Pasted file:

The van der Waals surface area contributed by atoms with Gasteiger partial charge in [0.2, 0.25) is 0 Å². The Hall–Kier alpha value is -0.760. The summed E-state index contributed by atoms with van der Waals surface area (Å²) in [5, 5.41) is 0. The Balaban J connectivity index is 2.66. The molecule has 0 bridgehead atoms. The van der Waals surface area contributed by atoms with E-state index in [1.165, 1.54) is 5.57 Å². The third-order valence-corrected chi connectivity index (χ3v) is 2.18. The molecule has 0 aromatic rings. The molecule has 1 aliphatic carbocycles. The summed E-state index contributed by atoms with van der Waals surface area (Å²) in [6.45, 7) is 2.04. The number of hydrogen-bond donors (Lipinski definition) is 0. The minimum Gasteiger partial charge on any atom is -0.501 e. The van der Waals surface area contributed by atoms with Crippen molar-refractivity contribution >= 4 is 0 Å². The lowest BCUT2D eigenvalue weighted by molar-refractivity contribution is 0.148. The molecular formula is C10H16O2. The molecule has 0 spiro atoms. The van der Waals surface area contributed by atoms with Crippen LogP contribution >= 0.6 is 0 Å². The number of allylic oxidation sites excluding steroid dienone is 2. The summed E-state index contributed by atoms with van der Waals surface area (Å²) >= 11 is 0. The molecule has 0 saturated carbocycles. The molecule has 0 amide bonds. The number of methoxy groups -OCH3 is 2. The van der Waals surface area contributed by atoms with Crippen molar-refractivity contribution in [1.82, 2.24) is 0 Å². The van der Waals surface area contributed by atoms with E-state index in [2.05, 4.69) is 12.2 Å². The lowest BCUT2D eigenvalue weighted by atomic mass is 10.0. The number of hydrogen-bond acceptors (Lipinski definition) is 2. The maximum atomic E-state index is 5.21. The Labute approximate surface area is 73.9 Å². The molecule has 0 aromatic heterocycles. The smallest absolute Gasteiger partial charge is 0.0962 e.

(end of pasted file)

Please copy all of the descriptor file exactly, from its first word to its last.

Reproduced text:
The van der Waals surface area contributed by atoms with Gasteiger partial charge in [0.2, 0.25) is 0 Å². The Hall–Kier alpha value is -0.760. The summed E-state index contributed by atoms with van der Waals surface area (Å²) in [5, 5.41) is 0. The Balaban J connectivity index is 2.66. The molecule has 0 bridgehead atoms. The van der Waals surface area contributed by atoms with E-state index in [1.165, 1.54) is 5.57 Å². The third-order valence-corrected chi connectivity index (χ3v) is 2.18. The molecule has 0 aromatic rings. The molecule has 1 aliphatic carbocycles. The summed E-state index contributed by atoms with van der Waals surface area (Å²) in [6.45, 7) is 2.04. The number of hydrogen-bond donors (Lipinski definition) is 0. The minimum Gasteiger partial charge on any atom is -0.501 e. The van der Waals surface area contributed by atoms with Crippen molar-refractivity contribution >= 4 is 0 Å². The lowest BCUT2D eigenvalue weighted by molar-refractivity contribution is 0.148. The molecular formula is C10H16O2. The molecule has 0 spiro atoms. The van der Waals surface area contributed by atoms with Crippen LogP contribution >= 0.6 is 0 Å². The number of allylic oxidation sites excluding steroid dienone is 2. The summed E-state index contributed by atoms with van der Waals surface area (Å²) >= 11 is 0. The molecule has 0 saturated carbocycles. The molecule has 0 amide bonds. The number of methoxy groups -OCH3 is 2. The van der Waals surface area contributed by atoms with Crippen molar-refractivity contribution in [1.82, 2.24) is 0 Å². The van der Waals surface area contributed by atoms with E-state index in [2.05, 4.69) is 12.2 Å². The lowest BCUT2D eigenvalue weighted by atomic mass is 10.0. The number of hydrogen-bond acceptors (Lipinski definition) is 2. The maximum atomic E-state index is 5.21. The Labute approximate surface area is 73.9 Å². The molecule has 0 aromatic heterocycles. The smallest absolute Gasteiger partial charge is 0.0962 e.